Distinguished pediatric surgeon Samuel M. Alaish, M.D., joined the Johns Hopkins Children's Center in 2015 to co-lead The Hopkins Resource for Intestinal Vitality and Enhancement (THRIVE), a multidisciplinary program dedicated to the study and care of children with short bowel syndrome, a condition marked by insufficient gut tissue or poor gut function due to acquired or congenital diseases.
Alaish, an associate professor of surgery and surgical director of THRIVE, is a leading authority on pediatric intestinal disorders. Prior to Johns Hopkins, he worked at the University of Maryland, where in 2009 he launched a pediatric intestinal rehabilitation program.
"Dr. Alaish has an impressive track record not only as a pediatric surgeon but also as a prolific researcher whose clinical encounters and surgical experiences have driven him to study the mechanisms behind the diseases he sees in clinic and in the operating room," says David Hackam, M.D., Ph.D., Johns Hopkins' pediatric surgeon-in-chief.
"This combination of clinical acumen and scientific curiosity make Dr. Alaish a perfect fit for a place like the Johns Hopkins Children's Center, the cradle of pediatric academic medicine in this country."
Alaish's interest in short bowel syndrome was sparked by his clinical encounters in the neonatal intensive care unit during his fellowship. Originally, Alaish had set out to study and develop treatments for liver damage caused by a condition known as cholestasis - the abnormal and often-corrosive backup of fat-dissolving bile in the liver that scars the organ over time. Cholestasis and related complications, which claim the lives of thousands of newborns each year, are most commonly seen in babies born with a rare condition known as biliary atresia, marked by malformed bile ducts that prevent the normal drainage of bile from the liver into the intestines. However, during his rounds Alaish noticed that bile backup was also rather common among babies with short bowel syndrome and among premature babies who require intravenous nutrition known as TPN. Some babies on TPN would develop severe cholestasis and some would do just fine, Alaish observed, and physicians had no way of predicting which course a baby would take. Suspecting that genes were at play, Alaish took his questions to the lab. There, Alaish and colleagues found that mice carrying certain genes were more prone to developing cholestasis.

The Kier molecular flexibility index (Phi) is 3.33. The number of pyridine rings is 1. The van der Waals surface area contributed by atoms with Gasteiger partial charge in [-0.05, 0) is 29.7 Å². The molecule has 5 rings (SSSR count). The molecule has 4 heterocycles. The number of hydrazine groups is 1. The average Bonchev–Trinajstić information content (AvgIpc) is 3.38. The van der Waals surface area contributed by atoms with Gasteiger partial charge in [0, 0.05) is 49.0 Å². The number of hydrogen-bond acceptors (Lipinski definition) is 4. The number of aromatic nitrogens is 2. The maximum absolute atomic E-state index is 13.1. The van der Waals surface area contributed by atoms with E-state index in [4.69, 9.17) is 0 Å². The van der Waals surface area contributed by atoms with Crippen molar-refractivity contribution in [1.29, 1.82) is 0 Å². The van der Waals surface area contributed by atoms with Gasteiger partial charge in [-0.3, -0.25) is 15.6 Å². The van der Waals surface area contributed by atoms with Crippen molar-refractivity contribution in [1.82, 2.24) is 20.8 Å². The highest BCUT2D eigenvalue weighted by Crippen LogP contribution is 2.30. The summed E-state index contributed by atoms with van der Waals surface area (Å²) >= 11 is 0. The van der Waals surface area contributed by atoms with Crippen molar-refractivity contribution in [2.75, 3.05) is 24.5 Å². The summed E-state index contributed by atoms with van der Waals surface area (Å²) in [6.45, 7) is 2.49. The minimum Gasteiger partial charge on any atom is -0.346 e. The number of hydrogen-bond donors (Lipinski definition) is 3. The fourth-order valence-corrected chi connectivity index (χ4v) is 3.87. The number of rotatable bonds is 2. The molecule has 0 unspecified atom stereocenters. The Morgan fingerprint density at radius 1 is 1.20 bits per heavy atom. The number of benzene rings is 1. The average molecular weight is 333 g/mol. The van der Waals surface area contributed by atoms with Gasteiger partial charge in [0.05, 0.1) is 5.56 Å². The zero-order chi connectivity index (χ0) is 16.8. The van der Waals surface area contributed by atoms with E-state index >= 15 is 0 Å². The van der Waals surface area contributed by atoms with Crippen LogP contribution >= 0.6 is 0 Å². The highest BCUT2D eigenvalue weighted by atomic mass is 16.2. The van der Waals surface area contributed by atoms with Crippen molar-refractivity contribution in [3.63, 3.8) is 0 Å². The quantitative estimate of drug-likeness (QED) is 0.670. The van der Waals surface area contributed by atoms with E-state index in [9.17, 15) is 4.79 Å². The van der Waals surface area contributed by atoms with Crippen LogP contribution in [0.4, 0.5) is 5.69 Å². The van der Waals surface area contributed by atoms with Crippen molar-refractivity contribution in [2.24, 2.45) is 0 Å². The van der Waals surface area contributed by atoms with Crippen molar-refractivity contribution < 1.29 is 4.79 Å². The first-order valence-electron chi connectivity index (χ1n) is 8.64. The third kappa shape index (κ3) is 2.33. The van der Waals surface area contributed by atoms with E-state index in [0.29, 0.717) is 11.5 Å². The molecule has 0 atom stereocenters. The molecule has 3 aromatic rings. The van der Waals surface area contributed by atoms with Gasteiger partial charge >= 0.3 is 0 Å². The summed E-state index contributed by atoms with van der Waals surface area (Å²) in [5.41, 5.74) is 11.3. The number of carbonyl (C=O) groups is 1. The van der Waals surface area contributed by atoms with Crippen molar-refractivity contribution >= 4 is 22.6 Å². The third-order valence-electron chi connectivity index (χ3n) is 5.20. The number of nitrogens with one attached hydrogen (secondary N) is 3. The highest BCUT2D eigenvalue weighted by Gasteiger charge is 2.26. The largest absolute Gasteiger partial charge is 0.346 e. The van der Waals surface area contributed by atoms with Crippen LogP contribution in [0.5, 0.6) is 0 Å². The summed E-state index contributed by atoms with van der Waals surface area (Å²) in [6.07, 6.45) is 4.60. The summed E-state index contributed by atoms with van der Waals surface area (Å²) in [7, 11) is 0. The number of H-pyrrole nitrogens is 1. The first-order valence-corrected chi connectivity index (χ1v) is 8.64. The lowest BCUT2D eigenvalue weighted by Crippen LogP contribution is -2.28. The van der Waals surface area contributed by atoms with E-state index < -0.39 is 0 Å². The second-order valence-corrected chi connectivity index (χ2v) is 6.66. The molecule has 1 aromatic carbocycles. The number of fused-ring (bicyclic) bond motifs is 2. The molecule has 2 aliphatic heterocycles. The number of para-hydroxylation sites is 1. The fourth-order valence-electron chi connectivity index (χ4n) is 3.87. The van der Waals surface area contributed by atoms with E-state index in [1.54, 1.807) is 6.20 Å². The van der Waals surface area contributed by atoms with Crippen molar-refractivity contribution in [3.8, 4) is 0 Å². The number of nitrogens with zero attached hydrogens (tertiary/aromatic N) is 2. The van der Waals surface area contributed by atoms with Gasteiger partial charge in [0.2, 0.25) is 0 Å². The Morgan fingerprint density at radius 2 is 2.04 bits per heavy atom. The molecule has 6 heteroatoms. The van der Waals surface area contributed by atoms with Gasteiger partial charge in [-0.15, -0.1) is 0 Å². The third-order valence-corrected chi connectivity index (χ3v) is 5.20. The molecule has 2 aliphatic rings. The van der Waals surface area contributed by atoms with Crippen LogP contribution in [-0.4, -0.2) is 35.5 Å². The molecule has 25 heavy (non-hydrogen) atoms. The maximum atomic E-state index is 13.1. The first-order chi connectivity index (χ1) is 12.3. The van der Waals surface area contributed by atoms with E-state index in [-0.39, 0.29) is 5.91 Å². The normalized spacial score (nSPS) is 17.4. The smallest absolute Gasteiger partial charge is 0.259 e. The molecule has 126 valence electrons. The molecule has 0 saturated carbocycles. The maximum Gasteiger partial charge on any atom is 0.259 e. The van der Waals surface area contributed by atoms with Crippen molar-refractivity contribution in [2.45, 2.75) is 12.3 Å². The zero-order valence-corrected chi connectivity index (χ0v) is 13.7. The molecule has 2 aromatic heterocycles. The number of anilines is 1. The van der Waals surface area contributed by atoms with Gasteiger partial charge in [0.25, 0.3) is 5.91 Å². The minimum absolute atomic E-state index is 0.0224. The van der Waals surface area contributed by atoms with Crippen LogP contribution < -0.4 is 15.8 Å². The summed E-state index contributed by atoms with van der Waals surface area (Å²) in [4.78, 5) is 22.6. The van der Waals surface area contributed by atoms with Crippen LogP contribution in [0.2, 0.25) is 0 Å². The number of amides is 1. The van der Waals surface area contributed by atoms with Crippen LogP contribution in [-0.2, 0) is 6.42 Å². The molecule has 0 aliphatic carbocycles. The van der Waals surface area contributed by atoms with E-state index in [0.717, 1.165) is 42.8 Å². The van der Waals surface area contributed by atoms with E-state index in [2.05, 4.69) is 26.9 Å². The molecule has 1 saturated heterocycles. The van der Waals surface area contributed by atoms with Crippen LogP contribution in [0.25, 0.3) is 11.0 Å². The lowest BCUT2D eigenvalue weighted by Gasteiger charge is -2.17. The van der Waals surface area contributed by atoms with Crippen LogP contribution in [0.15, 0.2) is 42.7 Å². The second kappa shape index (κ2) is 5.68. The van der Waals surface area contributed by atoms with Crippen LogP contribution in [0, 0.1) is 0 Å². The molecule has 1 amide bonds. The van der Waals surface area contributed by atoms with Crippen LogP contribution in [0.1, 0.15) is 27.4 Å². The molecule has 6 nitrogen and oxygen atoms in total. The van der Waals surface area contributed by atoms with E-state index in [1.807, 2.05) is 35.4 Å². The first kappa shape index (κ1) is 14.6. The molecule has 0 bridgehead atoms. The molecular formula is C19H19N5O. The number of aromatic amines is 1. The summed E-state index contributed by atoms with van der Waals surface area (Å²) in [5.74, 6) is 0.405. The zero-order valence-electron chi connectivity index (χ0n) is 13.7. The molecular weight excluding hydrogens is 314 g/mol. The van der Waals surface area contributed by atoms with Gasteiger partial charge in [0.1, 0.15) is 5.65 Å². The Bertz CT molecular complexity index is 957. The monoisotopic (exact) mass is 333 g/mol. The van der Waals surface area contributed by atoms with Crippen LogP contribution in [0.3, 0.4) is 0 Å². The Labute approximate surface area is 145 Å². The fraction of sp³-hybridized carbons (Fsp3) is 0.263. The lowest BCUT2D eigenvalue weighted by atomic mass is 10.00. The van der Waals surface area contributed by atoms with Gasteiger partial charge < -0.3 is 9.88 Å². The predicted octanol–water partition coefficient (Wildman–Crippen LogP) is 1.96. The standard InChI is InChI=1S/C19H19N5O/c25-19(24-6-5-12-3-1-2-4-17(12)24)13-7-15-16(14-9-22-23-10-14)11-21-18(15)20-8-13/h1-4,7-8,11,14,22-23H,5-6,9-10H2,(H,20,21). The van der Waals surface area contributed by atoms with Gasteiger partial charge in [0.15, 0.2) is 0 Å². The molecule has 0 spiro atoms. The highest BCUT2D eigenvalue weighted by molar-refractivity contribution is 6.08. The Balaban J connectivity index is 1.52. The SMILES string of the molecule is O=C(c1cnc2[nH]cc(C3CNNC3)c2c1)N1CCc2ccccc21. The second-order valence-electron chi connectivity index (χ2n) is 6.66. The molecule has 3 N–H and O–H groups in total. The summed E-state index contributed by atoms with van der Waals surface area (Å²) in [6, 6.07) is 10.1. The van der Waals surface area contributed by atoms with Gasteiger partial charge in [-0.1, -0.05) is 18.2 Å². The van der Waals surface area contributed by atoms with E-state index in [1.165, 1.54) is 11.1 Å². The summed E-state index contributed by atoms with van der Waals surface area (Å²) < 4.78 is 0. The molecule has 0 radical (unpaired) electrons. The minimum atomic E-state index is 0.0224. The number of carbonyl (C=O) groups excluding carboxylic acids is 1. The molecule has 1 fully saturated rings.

Then something else caught his attention: Animals with cholestasis had leakier intestinal walls that made it easier for dangerous gut bacteria to escape into the bloodstream and cause serious invasive infections, a common and dreaded complication seen in infants. In addition, Alaish noticed that animals with such leaky walls had abnormal bacterial content in their guts. The gut harbors trillions of bacteria - some of them beneficial, some of them potentially harmful - that live in a delicate balance. However, a disruption in this equilibrium can fuel overgrowth of "bad" germs. So if leaky intestinal walls and altered bacterial population in the gut occurred hand in hand, Alaish's next question became: "Which comes first?"
Alaish says he plans to pursue that answer at Johns Hopkins, both in the lab and in clinic. The insights, he says, could lead to more effective and less toxic treatments for intestinal infections than traditional antibiotic therapy. In addition to promoting bacterial resistance and making pathogens impervious to drugs, antibiotics can encourage the growth of hard-to-treat fungal infections.
"Being at Johns Hopkins will allow me to build on my previous research and clinical expertise, take my scientific pursuits to the next level, and, hopefully, benefit more patients and have greater impact," Alaish says. "Improving patient outcomes through research in the lab and in clinic is at the very heart of THRIVE."
A native of Maryland, Alaish earned his undergraduate degree in biomedical engineering from Duke University and medical degree from the University of Maryland. He completed a surgical internship and surgical residency at the Medical College of Virginia, followed by a fellowship in pediatric surgery at New York-Presbyterian Hospital. He went on to become assistant professor of surgery at Columbia University in New York and at New York-Presbyterian Hospital. Alaish was division chief of pediatric surgery at St. Vincent's Hospital at New York until 2002.
In 2002, Alaish became director of the pediatric chest wall reconstruction program at the University of Maryland, where he also went on to found and lead the pediatric intestinal rehab program. He led the division of pediatric surgery at St. Agnes Hospital in Baltimore from 2006 until 2015.
In addition to intestinal surgery, Alaish performs a variety of surgeries for newborn anomalies as well as esophageal, gastrointestinal and biliary reconstruction and minimally invasive surgery on infants and children of all ages. He also specializes in the correction chest wall deformities.
Alaish has been voted one of "America's Top Surgeons" by the Consumers' Research Council of America five times, including most recently in 2014.
He is married to Laura M. Fayad, M.D., an associate professor of radiology and radiological science and chief of the musculoskeletal section at the Johns Hopkins University School of Medicine. They have two children, a daughter and a son.